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Girls Who Kick Ass
Since this is the genre (feminist paranormal ass-kickers) I write it I thought I’d take this opportunity to discuss Billi SanGreal’s ancestors.
Let’s deal with the obvious question first, why is a middle-aged English bloke writing about a teenage girl? Well, why not? But apart from that it’s because I have two daughters, both already ass kickers in their own right.
Billi SanGreal is the first female to be recruited into the Knights Templar. Her job is to fight the Unholy, the supernatural evil that preys on humanity. In Devil’s Kiss she faced the Angel of Death, in Dark Goddess she fights a twenty thousand year old witch and her followers, a pack of all female werewolves. There is swordfighting. There is horror. There is tragic romance. The best things in life, I’m sure you’ll agree.
I’ve picked three female ass-kickers, one modern, one historical and one mythical. They’re the three biggest influences in creating Billi SanGreal.
1. Buffy Summers. I came to Buffy later than most.
I’d seen the movie back in the day but hadn’t watched the series until I was into my third or fourth draft of Devil’s Kiss. But Buffy casts a long shadow so I had to mention her.
I love Buffy. I love her world and Giles and Spike and the rest of the Scoobie Gang. ‘Once More with Feeling’ remains one of the best bits of tv ever. Buffy’s got the moves, the humanity, the humour. The series moved seamlessly from light comedy, to belly-laughing (spank-monkey indeed) to raw pathos. Seven series of sublime brilliance. I couldn’t compete on the humour so I thing (subconsciously at least) the tone of my books went darker to distance myself from the Buffy-verse. Buffy has plenty of dark moments, but they’re highlights against a fairly bright and hopeful world. I went bleak where the humour is the faint flicker in an otherwise grim world. That said the Holy Grail joke still makes me laugh.
2. Athene. The Greek goddess of war and wisdom.
The ultimate Daddy’s girl. Sprung from the head of Zeus armed and armoured, ready to rumble. Now that’s an entrance.
War is when we need wisdom most. A warrior has the power of life and death over the defenceless and that’s when things go wrong. Life’s a fragile thing. But such wisdom comes only with questioning, with doubt. Who’s the good guy? No-one really knows. When I wrote Dark Goddess I wanted my ‘villain’ to have an agenda that was just as pure, just as noble as Billi’s. Maybe even more so. The witch, the dark goddess, wants to save the world. Can’t get more noble than that. But to save it she needs to get rid of the thing that’s infecting it. Mankind.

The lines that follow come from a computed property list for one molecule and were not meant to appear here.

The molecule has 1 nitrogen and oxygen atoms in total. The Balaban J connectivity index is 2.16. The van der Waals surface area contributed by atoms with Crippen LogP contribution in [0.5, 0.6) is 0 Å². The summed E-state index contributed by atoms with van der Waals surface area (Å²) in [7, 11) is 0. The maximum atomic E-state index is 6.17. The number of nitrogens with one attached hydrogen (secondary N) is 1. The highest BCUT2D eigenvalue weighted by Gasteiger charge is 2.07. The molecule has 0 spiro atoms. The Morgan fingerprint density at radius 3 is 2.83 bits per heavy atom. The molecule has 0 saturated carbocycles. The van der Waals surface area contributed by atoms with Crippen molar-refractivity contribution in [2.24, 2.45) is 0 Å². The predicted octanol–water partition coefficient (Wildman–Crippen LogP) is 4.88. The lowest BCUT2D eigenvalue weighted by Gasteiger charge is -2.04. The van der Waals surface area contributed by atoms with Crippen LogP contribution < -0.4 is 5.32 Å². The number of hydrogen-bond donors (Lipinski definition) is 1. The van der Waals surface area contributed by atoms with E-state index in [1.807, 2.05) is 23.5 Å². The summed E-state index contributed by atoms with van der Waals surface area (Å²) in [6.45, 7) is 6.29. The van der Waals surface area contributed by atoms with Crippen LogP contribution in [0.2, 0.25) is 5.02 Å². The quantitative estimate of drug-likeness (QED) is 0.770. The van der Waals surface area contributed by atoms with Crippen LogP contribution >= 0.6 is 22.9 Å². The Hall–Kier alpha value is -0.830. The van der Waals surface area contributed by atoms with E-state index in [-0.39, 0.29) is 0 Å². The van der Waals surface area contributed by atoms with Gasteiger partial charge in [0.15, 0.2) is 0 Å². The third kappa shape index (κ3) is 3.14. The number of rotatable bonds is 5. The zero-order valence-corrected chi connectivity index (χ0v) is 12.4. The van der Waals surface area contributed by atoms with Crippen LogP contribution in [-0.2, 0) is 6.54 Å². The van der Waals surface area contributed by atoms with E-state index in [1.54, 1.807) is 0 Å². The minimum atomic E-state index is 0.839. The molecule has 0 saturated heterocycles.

To stop her Billi must kill an innocent child. Someone who’s done nothing wrong but be born at the wrong time at the wrong place. But the fate of the world turns on the smallest of lives.
3.. Boudicca. Queen of the Iceni tribes she fought the Romans and destroyed London. She’s just one of the coolest characters in British history.
Billi’s got that raw rage and passion of Boudicca. That capacity for total war. You cross her and she will unleash hell. Dark Goddess introduces us to a harsher Billi, one who’s suffered and will not be open to pain again. It’s made her tougher, but at what cost? I think the book’s as much about her making impossible choices as it is about her opening her heart again to love. Boudicca made war until she was destroyed. Her rage burned her out and all those who served alongside. I like the idea of Billi having that temptation, that capacity for self-destruction. It makes her the hero she is. I think we all have that capacity, to allow ourselves to fall into the downward spiral. It’s exciting, its powerful, but ultimately destructive and leaves nothing but ash and legends.